On Trend: What’s Happening in Meat

On Trend: What’s Happening in Meat

February 18, 2013

Don Ladhoff
President of FreshSmartSolutions, Inc.

The U.S. reportedly eats one-sixth of the world’s meat production, but the landscape is shifting.  According to United States Department of Agriculture (USDA) estimates, U.S. per capita meat consumption (red meat and poultry combined) has fallen 12.2% over the past 5 years alone, from 187 lbs. in 2007 down to an estimated 165 lbs. per person in 2012. 

Meat Sales Grew in 2012 While Volume Fell

Total fresh meat department sales were up +2.1% in 2012, according to retail sales data from FreshLook Marketing, while volume (pounds) fell -2.4% and average price-per-pound increased +4.6%.  Several of the categories struggled with significant price increases, including beef prices +7.4%, chicken +4.4%, and turkey +11.2%, driven largely by rising feed prices as the result of last summer’s drought.

Beef dollar sales were slightly up at +0.6%, but volume plummeted -6.3%.  Beef still accounted for more than half (50.2%) of meat department dollar sales but just 35.4% of volume, only slightly ahead of chicken’s 33.2% share of category volume.  Chicken sales accounted for 22.3% of fresh meat dollars, with sales growing +5.3% while volume inched ahead +0.9%.  Pork dollar sales were flat while volume slipped slightly down -0.3%.

Price and Health are Key Drivers

Cattlefax, a beef industry research group, is predicting that prices will rise to record highs in 2013 as herds were dramatically thinned during last summer’s drought.  Higher prices will continue to suppress beef consumption, encouraging many shoppers to trade down to less expensive cuts or perhaps forego a meat-based meal altogether.  In addition to pricing pressures, health-conscious shoppers are also gravitating towards leaner, lower-priced cuts of beef and pork, but shoppers will need help in learning how to properly prepare and cook these leaner cuts to enjoy an optimal eating experience.  

Impact of Convenience, Added Value, Mini Meals  

Shoppers will continue to seek greater convenience and new flavor experiences, leading to expanded offerings of pre-cut, pre-marinated, or otherwise further-prepared meats.  Younger consumers are the most likely to have increased their poultry consumption in the last year. They are least likely to possess cooking skills and therefore find value-added, ready-to-cook (seasoned, marinated) poultry products more convenient than ever. The growing trend of snacking and mini-meals is also driving a decline in portion sizes, and combined with rising beef prices, some chefs predict that beef will be used increasingly as a flavor ingredient in meals rather than being the meal itself.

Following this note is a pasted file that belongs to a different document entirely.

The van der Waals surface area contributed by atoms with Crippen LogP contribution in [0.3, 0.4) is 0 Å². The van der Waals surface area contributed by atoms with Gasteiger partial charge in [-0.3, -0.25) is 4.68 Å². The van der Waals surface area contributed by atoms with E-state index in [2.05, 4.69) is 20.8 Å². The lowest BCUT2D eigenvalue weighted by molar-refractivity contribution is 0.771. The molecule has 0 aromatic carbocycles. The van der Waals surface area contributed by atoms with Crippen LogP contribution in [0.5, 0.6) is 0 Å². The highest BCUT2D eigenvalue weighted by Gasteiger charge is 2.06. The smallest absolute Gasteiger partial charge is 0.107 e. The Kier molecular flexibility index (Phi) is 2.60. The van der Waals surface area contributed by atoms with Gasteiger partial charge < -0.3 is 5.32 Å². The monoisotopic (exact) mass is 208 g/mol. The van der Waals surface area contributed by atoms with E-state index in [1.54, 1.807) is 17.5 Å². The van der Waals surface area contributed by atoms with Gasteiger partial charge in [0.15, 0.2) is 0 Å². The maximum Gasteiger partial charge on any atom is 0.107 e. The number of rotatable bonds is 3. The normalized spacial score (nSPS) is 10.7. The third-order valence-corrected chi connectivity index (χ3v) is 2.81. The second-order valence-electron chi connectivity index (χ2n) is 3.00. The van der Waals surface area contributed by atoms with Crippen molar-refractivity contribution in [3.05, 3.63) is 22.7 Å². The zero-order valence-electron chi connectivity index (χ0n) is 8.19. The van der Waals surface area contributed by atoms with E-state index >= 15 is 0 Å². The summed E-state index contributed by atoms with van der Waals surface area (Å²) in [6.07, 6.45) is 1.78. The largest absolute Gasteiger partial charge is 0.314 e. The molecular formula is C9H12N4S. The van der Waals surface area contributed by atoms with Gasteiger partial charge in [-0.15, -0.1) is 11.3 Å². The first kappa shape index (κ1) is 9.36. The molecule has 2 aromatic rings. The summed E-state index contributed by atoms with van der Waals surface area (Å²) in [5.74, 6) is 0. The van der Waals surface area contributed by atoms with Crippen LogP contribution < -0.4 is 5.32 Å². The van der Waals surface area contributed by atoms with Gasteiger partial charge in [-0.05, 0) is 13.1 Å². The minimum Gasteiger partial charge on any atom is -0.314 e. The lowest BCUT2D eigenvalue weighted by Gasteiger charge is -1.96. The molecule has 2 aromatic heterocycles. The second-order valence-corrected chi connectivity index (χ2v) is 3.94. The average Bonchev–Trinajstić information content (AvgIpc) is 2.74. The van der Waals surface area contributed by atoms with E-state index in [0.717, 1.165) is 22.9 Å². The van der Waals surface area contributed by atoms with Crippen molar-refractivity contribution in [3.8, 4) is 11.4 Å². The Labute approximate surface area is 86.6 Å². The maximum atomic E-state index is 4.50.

Merchandising for Healthy Profits

Since shoppers often build their entire meal occasion around their protein selection and need assistance making the most nutritious choices, the meat department can be “ground zero” for the retail dietitian’s mission of helping shoppers to eat more nutritiously while supporting meat department sales.  Here are three ways to collaborate effectively with your meat department:

  1. Offer cooking advice and tips to your shoppers on how to select and prepare the more economical “value cuts.”  These less-expensive meats are often leaner and more nutrient-dense but can be more difficult to cook.  Show your customers the best preparation methods to ensure maximum flavor and enjoyment, such as tenderizing leaner cuts or using low-sodium marinades to keep meat moist and juicy.
  2. Stress the importance of proper sanitation, storage, and handling of meats reinforcing simple rules like not reusing plates or utensils when cooking.  And don’t overlook the importance of properly defrosting meats. One study by the beef industry found that more than half (53%) of all beef purchases go straight into the freezer, but almost one-quarter (24%) of consumers thaw that meat by leaving it out on the counter to defrost before cooking.
  3. Turn portion control into a positive, showing shoppers how they can afford to include meats in  their meals – both financially and nutritionally – by limiting their serving sizes.  Some dietary guidelines suggest keeping servings of meat to 2.5-3.0 ounces per person, about the size of a deck of playing cards, so why not create an actual deck of recipe playing cards?  You could “deal out” healthy meat recipe ideas to your shoppers while reinforcing the proper portions to serve – now that’s a winning hand!

Don Ladhoff is a recognized expert in retail and shopper marketing.  As President of FreshSmartSolutions, Inc., he leads the development of retail solutions for a diverse group of companies and commodity boards spanning the perishables, packaged food, and technology categories.  Don works closely with leading retailers in every major category, including grocery, club, mass, drug, and specialty channels to strategize and implement his clients’ programs. To learn more, visit www.freshsmartsolutions.com